Editor’s note: We are delighted to present a series of excerpts from chapters in the recent book, Science and Faith in Dialogue, edited by Frederik van Niekerk and Nico Vorster. You can download a full copy of the book for free by going here.
In the second half of the 20th century, physicists discovered that the values of the physical constants and cosmological initial conditions must not differ greatly from their observed values for life to be possible in the universe (Barrow & Tipler 1986; Collins 2003; Rees 2000, 2003). Small changes to the values of some constants, for example, would result in universes far too short-lived or too simple (e.g. only hydrogen or black holes) or too chaotic for life. The conclusion from these theoretical considerations is that the universe must be “fine-tuned” for life.
In considering fine-tuning, physicists assume that the constants and initial conditions (and possibly the physical laws) could have been different. In other words, our universe is not logically necessary. Thus, the question arises as to whether the properties of our particular universe were designed and selected for us. Alternately, how much of what we observe was selected by us? The latter question falls under the category of one of the species of the anthropic principle. The observer self-selection “explanation” for the properties of the universe we inhabit (the weak anthropic principle), however, suffers from a lack of independent observational evidence for other universes or domains, and theoretical motivation for them is controversial.
Two Types of Fine-Tuning
It is helpful to split fine-tuning into two distinct types, which we will call “global” and “local.” Global tuning deals with the global properties of the observable universe. These include the masses of the fundamental particles, the strengths of the four fundamental forces, the initial cosmological conditions, and the cosmological constant.
In contrast, local tuning includes things that are not universal in their properties: planets, stars, and galaxies. Not only do we know that planets, stars and galaxies do not have fixed properties, we actually observe them to vary in their properties over a broad range. We can study how life depends on the local parameters while keeping the global parameters fixed. We can also tally their numbers. For local tuning, then, we have the hope of accurately quantifying the available probabilistic resources and estimating how much of our local circumstances can be explained by observer self-selection.
Although it is helpful to examine fine-tuning in this way, eventually we must re-join local and global tuning if we are to determine how finely tuned our universe is for life. Discussions of global tuning do not get us very far unless we understand how the global parameter values are instantiated locally in planets, stars, and galaxies.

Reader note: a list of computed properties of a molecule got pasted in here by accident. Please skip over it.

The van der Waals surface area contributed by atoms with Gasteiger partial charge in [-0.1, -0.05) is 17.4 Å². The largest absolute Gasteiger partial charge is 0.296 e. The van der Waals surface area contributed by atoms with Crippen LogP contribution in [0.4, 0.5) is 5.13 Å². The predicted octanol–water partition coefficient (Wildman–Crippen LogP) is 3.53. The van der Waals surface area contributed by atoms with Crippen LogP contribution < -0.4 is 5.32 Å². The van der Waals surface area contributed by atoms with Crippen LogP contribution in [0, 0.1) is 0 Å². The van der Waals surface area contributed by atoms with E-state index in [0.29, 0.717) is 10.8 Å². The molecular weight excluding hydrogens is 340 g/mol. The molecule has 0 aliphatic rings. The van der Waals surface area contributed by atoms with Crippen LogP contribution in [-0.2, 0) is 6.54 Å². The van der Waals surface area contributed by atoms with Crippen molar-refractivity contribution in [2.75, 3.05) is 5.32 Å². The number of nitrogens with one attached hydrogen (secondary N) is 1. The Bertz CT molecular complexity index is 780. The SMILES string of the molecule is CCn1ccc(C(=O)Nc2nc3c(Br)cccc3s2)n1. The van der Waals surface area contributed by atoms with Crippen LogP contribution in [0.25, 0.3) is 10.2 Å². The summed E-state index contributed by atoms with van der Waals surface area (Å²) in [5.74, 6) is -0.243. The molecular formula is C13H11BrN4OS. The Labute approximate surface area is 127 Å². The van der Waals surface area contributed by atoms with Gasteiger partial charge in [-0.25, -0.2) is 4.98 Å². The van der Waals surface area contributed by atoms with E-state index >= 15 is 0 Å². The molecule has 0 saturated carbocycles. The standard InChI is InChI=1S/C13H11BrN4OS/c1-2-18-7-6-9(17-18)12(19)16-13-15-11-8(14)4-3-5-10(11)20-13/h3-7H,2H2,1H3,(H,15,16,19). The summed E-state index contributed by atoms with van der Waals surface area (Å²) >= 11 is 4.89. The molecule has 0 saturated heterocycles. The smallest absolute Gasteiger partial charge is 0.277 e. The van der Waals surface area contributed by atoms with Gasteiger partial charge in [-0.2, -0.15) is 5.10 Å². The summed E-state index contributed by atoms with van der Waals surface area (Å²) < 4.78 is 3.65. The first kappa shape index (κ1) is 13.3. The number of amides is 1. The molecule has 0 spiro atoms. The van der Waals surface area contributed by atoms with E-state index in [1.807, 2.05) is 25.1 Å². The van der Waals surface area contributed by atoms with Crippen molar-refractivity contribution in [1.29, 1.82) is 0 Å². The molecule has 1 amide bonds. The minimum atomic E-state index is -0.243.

Historically, local tuning has been explored within the context of exobiology or astrobiology. Motivated by the desire to find other inhabited planets, astrobiologists have sought to determine the full range of environments compatible with life (i.e. habitable environments). Over the past 20 years, considerable progress has been made towards this end. In the following section, I review the state of our knowledge about habitable environments (Gonzalez 2005). In the section ‘Implications for global tuning,’ I return to the topic of global tuning and describe how local and global tuning are linked.
Habitable Zones: An Introduction
Since its introduction over four decades ago, the CHZ (circumstellar habitable zone) concept has served to focus scientific discussions about habitability within planetary systems. Early studies simply defined the CHZ as that range of distances from the Sun that an Earth-like planet must be within to maintain liquid water on its surface. Too close, and too much water enters the atmosphere, leading to a runaway greenhouse effect. Too far, and too much water freezes, leading to runaway glaciation. Since these modest beginnings, CHZ models have become more complex and realistic, mostly because of improvements in the treatment of energy transport in planetary atmospheres and the inclusion of the carbon-silicate cycle. Along the way, Mars and Venus have served as “real world” test cases of the CHZ boundaries.
The CHZ has been an important unifying concept in astrobiology. Research on the CHZ requires knowledge of stellar evolution, planetary dynamics, climatology, biology, and geophysics. Yet even modern CHZ models are far from complete. Many factors relating to planet formation processes and subsequent gravitational dynamics have yet to be incorporated in a formal way.
While they were not the first to discuss habitability beyond the Solar System, Gonzalez, Brownlee, and Ward (2001a, 2001b) were the first to introduce a unifying concept called the GHZ. The GHZ describes habitability on the scale of the MWG. While the GHZ appears superficially similar to the CHZ, it is based on a very different set of physical processes, including the radial gradients of the supernova rate, gas metallicity, density of gas, and density of stars in the galactic disk. It should also be possible to define habitable zones for other galaxies and to even extend the concept to the whole universe (Lineweaver 2001). The largest of all habitable zones can be termed the CHA, which describes the evolution of the habitability of the universe over time.
In the following text, published studies relevant to the CHZ, GHZ and CHA will be reviewed, but first life’s basic needs will be reviewed.
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